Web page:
The Sunday Papers
Words we didn't write
Sundays are for spinning the wheel of games: do we play Transistor? Wolfenstein? Elite: Dangerous? Blade Symphony? FIFA World? Too many choices. Best read some articles while I decide.
With so many games out, picking the good ones out of the crowd is a huge job. As far as I can tell, nobody, and I mean nobody, is willing to do it. This is why, despite such a flood of product, so few games have broken out from the crowd so far this year.
If most of the indie developers went out of business, are we so sure that, outside of the game dev community, people would even notice? Are we so sure a hearty herd thinning isn't what they secretly want?
Look, let’s be blunt here, if you genuinely believe there are too many games, the market is too crowded, we’re at peak videogame and you write and sell videogames then it’s time to put your money where your mouth is and stop ruining it for everyone else. Stop making games and give someone else a chance instead.
Wait. What? Shut up. It’s fair. One person, one game. You’ve made more than one game? You’re clearly a big part of the problem. A gamehog. Stop hogging. Move along, gamehog. Give the kids a chance, put down your tools and walk away from the computer, it’s someone else’s turn.
I learned all this and more, too much more. It took hours, and days, and weeks, and even now, after 150 hours of play, I have only just started to unravel the most arcane parts of the game. Why? This is less an education than a massive structure of enforced compliance, insisting on obedience to illogic by dressing it up as a fantasy diversion, and counterposing curiosity with swift and punishing traps that reset major progress, a kind of negative reinforcement that’s long been established as the least effective form of instruction possible. This fusion of the worst possible teaching method with the least worthwhile knowledge become insidious when applied to a play structure designed for endless repetition, in which the next goal is always moving farther away.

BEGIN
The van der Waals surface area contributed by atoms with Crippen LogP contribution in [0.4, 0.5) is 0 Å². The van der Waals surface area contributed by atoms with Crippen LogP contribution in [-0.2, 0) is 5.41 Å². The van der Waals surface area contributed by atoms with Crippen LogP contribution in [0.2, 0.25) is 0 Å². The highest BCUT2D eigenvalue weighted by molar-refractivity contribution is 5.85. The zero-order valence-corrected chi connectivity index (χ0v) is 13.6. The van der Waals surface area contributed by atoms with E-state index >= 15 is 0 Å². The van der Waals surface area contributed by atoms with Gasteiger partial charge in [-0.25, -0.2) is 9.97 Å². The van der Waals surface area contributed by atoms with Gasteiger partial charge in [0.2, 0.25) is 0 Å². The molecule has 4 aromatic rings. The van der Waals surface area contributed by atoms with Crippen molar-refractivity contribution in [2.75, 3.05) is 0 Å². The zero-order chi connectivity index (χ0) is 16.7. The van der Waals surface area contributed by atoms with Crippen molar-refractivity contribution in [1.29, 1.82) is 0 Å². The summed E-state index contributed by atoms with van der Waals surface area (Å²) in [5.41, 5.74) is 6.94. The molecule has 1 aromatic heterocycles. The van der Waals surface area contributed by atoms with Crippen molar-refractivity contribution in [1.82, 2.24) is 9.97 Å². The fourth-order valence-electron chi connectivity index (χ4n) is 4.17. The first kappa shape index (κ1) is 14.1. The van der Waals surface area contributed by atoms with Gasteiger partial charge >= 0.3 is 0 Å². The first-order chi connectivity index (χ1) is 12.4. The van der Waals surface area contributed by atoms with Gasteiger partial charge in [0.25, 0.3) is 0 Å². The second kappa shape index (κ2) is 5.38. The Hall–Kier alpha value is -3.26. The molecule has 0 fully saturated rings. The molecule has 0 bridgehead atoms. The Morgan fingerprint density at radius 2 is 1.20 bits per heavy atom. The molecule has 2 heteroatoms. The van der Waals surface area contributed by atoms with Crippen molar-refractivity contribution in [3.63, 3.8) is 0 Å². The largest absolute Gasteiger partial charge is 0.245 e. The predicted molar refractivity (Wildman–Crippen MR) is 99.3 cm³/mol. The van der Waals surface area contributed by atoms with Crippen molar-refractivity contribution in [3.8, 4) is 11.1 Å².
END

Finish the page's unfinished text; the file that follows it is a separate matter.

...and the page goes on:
I’m with Vitalli ‘V1lat’ Volochai, a prominent Russian-speaking eSports caster, and Iegven Dubravin, manager of Na’vi’s Dota 2 team. They’re trying to explain how they ran their business whilst their country was embroiled in a revolution.
“It exploded on the dates of the tournament,” says Iegven.
“We had to hire an armoured vehicle with [bodyguards] and they were riding from here to the airport with teams because they wanted to stay safe.” Vitalli says.
The gallery eventually replaced the church, but our notions of art have largely remained in obeisance to art’s dual Renaissance function: work that worships God – or latterly some numinous quality – but also invokes the artist as God-like. And even when, in the 60s, artists escaped the confines of the gallery, they largely took that notion with them. Like a bad cold it lingered for a seeming eternity, persisting in the person of (male) artists such as Joseph Beuys or land artist Robert Smithson, both of whom, in different ways, are still mythologised. This is why it feels like apostasy to dismiss some artists in the 20th century canon. Art never stopped being synonymous with religion, nor the artist with God.